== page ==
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Judiciary Seeks UGX 202B for Court Construction, Case Management

The construction of the Supreme Court building is expected to cost 10.9 billion Shillings while the regional appellant courts will altogether cost 14.2 billion Shillings. The money is also envisaged to cover the procurement of vehicles at a cost of 12.6 billion Shillings, case management and implementation of case back reduction strategy, which will take 29.4 billion Shillings and operational expenses at 30.9 billion.
The Judiciary Permanent Secretary Pius Bigirimana.

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The judiciary needs an additional allocation of 202 billion Shillings next financial year to cater for the construction of the Supreme Court and Court of Appeal buildings in Mbarara and Gulu, among others. 

The construction of the Supreme Court building is expected to cost 10.9 billion Shillings while the regional appellant courts will altogether cost 14.2 billion Shillings.  The money is also envisaged to cover the procurement of vehicles at a cost of 12.6 billion Shillings, case management and implementation of case back reduction strategy, which will take 29.4 billion Shillings and operational expenses at 30.9 billion.

The budget was tabled before the Legal and Parliamentary Affairs Committee of Parliament by the Judiciary Permanent Secretary, Pius Bigirimana. He told MPs that out of the required 575.4 billion Shillings total budget by Judiciary, only 371.3 billion has been provided by the Ministry of Finance which he says is not sufficient to cover their budget for the next financial year.

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Meanwhile, Bigirimana told MPs that apart from the High Court which was able to meet its set targets in the last financial year 2020/2021, all the other court levels failed to dispose of the minimum number of cases allocated to them mainly due to COVID-19.

The High Court disposed of 35,350 cases more than the 29.180 cases that it planned to handle. Bigirimana attributed the performance to the use of plea bargaining and mediation, weeding out dormant cases and using video conferencing systems to hear cases during the lockdown. Meanwhile, Under the Magistrates’ Courts, 119,919 cases were disposed out of the planned 148,000 planned cases.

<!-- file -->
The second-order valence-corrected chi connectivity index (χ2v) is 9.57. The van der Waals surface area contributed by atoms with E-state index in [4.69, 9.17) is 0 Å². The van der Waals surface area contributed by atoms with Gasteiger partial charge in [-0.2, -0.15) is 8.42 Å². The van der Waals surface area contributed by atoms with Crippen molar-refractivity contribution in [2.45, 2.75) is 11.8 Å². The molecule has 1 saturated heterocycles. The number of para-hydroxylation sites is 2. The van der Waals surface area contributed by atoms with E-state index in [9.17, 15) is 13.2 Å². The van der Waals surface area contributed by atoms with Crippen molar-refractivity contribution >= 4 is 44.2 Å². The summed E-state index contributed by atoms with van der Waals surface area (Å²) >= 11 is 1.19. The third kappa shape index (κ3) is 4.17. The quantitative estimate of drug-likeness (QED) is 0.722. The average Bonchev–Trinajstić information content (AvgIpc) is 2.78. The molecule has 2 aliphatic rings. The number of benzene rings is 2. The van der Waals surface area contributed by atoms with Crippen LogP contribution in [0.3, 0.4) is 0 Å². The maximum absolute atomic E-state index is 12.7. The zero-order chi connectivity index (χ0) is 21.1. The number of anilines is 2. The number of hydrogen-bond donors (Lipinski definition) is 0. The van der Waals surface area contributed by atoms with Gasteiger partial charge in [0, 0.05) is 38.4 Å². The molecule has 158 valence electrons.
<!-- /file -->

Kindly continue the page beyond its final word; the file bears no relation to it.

On the other hand, the Supreme Court handled only 102 cases out of the 120 cases they planned to dispose of while the Court of Appeal handled only 1,504 cases out of the planned 1,792 cases. Bigirimana attributed the Supreme Court underperformance to prioritizing the disposal of the Presidential Election Petition while the Court of Appeal prioritized Constitutional cases.

However, Bugiri Municipality MP Asuman Basalirwa rejected the excuse saying that this was the shortest presidential election petition which the Supreme Court should not use as an excuse.

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MP's Solomon Silwany, Bosco Okiror, and Wilson Twinomugisha asked the Judiciary to address the issue of absenteeism by judicial officers before asking for more funds. they argue that many Ugandans have been denied access to justice because of the absence of judicial officers in courts across the country.

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In response, the Judiciary Chief Registrar Sarah Langa told MPs that they consider absenteeism, corruption and other disciplinary cases seriously and that several officers of the court have been interdicted over the same. She, however, observed a need to fast track the interdictions and other disciplinary actions and that the effort should be for everyone to report these cases. 

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Bigirimana told MPs that some of the priorities of the Judiciary in the coming financial year are the implementation of the recently approved Judiciary staff structure under the Administration of Judiciary Act to increase the number of judicial officers to be in tandem with the non-judicial officers. He said that they plan to recruit five Justices of the Supreme Court, eight Justices of Court of Appeal, 31 High Court Judges, 24 Deputy Registrars, 60 Chief Magistrates and others.

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